Cape Town Stadium switch marks new beginning for Western Province Rugby
By Ashfak Mohamed
CAPE TOWN – Newlands and Stormers Super Rugby play-offs almost never went well together.
In fact, the only quarter- or semi-final match that the home team won at the grand old ground was the 2010 last-four clash against the Waratahs, where Juan de Jongh scored a superb solo try in a 25-6 victory and a final against the Bulls at Orlando Stadium – which they lost 25-17.
The play-off bogey started at the beginning, in their first one against the Highlanders in 1999. Who could forget the player strike before the match? The disastrous build-up led to a disastrous 33-18 victory for the visitors.
The last three Super Rugby play-offs at Newlands were both a kick in the guts for the Stormers due to the manner in which they lost. In 2012, they topped the standings, and Allister Coetzee’s side were lining up a Sharks outfit that had to travel back from Brisbane, where they had beaten the Reds in a qualifier.
The Capetonians also had a week’s break before the game by virtue of being No 1, but they still went down 26-19.
In 2015, another disappointing Newlands afternoon saw a Joe Tomane hat-trick for the Brumbies sink the Stormers 39-19 in a quarter-final, while arguably the most embarrassing display came in the 2016 play-off against the Chiefs under then-new head coach Robbie Fleck, where the Kiwis ran in eight tries in a 60-21 annihilation.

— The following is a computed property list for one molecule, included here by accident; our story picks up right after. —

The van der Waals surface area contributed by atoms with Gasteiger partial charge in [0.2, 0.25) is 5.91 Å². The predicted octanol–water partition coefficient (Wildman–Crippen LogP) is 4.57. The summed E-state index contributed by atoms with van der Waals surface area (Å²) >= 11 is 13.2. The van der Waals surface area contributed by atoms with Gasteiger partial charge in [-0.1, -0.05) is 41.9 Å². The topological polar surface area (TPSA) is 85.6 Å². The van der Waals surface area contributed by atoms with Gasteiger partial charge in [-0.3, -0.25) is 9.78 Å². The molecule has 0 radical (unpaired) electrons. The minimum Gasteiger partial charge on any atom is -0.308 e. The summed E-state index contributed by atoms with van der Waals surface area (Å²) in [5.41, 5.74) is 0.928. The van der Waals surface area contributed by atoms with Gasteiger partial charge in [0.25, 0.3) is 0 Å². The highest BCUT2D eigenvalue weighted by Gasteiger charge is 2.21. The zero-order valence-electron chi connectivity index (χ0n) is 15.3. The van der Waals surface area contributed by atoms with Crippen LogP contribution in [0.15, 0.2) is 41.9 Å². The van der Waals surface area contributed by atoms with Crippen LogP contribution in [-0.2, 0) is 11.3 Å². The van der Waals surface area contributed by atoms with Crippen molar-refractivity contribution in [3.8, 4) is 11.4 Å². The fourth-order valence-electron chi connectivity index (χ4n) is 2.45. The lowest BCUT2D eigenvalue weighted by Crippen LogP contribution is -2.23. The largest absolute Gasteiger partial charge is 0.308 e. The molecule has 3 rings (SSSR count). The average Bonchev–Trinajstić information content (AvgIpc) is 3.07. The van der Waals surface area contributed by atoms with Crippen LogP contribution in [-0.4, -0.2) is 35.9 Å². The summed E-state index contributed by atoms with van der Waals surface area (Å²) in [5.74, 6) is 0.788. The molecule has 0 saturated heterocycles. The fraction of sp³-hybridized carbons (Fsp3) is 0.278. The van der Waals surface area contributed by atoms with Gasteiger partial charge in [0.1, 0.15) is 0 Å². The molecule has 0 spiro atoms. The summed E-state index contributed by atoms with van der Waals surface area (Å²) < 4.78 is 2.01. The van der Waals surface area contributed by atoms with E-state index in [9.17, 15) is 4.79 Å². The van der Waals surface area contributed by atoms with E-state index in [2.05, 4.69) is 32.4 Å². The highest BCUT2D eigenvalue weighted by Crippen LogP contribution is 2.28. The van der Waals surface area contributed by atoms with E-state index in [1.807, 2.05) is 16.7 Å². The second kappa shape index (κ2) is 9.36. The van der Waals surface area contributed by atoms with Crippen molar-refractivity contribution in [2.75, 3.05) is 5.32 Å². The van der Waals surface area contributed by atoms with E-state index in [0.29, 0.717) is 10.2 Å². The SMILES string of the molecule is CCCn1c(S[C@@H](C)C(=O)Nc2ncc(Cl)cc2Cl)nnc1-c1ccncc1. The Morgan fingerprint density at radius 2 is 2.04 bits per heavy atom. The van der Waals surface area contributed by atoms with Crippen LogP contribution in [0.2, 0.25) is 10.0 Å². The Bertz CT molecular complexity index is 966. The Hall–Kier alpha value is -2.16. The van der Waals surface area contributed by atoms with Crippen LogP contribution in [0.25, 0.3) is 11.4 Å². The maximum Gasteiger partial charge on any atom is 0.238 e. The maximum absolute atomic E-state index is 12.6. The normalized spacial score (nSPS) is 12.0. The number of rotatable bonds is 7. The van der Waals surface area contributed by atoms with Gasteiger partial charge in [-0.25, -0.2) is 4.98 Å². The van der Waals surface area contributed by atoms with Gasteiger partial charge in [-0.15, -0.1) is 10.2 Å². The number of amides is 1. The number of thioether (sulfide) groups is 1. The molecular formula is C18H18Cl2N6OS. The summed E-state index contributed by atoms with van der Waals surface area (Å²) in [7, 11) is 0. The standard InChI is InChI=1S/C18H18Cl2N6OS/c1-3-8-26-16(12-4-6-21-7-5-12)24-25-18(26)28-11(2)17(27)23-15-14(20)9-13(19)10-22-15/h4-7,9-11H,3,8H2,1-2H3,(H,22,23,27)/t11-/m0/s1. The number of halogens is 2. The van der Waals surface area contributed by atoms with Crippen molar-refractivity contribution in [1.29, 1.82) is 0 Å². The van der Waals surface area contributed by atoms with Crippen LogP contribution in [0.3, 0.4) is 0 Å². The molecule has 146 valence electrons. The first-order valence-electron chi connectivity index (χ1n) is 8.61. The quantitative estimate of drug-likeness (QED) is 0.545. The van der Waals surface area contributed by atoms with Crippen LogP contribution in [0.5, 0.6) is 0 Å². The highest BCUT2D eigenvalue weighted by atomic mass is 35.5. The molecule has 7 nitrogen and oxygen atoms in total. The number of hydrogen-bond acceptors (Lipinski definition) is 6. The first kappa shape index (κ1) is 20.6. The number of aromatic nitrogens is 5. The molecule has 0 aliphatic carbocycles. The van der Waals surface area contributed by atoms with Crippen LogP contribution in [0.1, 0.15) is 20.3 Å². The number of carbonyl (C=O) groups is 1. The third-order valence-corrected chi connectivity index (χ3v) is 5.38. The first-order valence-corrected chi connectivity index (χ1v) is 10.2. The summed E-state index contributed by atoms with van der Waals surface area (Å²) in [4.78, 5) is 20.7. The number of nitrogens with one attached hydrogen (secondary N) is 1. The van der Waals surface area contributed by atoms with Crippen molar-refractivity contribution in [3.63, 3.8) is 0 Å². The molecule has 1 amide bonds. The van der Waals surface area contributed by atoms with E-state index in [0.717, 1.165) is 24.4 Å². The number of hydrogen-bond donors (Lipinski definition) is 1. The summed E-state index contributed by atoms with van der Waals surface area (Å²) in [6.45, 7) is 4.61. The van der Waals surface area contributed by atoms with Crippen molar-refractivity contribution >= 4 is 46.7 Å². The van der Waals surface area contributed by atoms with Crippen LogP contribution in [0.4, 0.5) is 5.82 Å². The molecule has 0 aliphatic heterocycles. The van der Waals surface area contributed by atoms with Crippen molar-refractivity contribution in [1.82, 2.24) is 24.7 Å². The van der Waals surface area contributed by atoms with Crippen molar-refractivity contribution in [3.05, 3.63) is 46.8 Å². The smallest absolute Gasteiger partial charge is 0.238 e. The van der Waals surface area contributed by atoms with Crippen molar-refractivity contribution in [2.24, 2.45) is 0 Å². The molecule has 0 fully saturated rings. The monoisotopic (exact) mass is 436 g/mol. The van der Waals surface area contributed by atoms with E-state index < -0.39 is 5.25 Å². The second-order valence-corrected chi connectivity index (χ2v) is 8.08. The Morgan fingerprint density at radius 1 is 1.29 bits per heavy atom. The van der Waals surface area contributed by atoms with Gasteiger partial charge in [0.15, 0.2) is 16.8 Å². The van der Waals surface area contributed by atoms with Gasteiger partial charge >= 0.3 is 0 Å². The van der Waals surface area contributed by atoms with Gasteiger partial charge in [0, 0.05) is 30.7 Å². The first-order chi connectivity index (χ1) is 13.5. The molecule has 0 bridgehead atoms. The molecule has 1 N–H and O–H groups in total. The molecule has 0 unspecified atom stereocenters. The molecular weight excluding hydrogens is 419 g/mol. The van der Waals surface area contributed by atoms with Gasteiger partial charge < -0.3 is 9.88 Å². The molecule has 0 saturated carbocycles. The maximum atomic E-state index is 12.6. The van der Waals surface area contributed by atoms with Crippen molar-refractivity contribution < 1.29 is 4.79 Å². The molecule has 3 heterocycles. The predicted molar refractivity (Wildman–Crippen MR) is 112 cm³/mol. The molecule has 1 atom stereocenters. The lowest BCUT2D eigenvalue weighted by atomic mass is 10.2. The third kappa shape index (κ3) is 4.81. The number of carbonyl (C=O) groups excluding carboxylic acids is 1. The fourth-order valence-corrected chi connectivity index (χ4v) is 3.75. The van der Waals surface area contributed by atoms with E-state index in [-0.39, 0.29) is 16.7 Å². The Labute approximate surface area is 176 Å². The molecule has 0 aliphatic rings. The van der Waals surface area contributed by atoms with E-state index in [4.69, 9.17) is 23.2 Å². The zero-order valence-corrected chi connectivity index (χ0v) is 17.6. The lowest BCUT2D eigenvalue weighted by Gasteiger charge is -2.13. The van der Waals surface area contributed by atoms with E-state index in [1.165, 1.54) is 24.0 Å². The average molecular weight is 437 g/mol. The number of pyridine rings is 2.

The Western Province Rugby Football Union, without much fanfare, announced this week that WP and the Stormers are officially moving from Newlands to Cape Town Stadium, and will play their first match of the season against the Cheetahs on Saturday in the Preparation Series for the Rainbow Cup that starts in April.
And it’s not a moment too soon. While some people may be sad the Stormers and Western Province are leaving Newlands, I don’t feel the same.
First, for all the on-field results mentioned above – the Super Rugby heartache over many years. There is clearly something about the old ground and the pressure from the fans who are so close to the pitch that affects the players negatively.
Second, while it was a wonderful vantage point for spectators, the rest of the facilities left a lot to be desired. The ageing infrastructure was not spectator-friendly, with few exits from the stadium, a lack of amenities such as food and beverage services, and difficulties in finding parking.
And finally, Newlands was the home of apartheid rugby in the bad old days. It is a hark back to the past Springbok and Western Province teams that were not representative of the city, province and country, and which was shunned by non-racial sporting bodies such as Saru and Sacos.
WP Rugby have been in the spotlight for all the wrong reasons in recent months – John Dobson’s team being unable to win Super Rugby Unlocked, losing to the Sharks in the Currie Cup semi-final, captain Siya Kolisi leaving for the Sharks, and the ongoing boardroom upheaval between the union and its professional arm.
Now, let’s hope that the magnificent Cape Town Stadium can be a fresh start for everybody, on and off the field …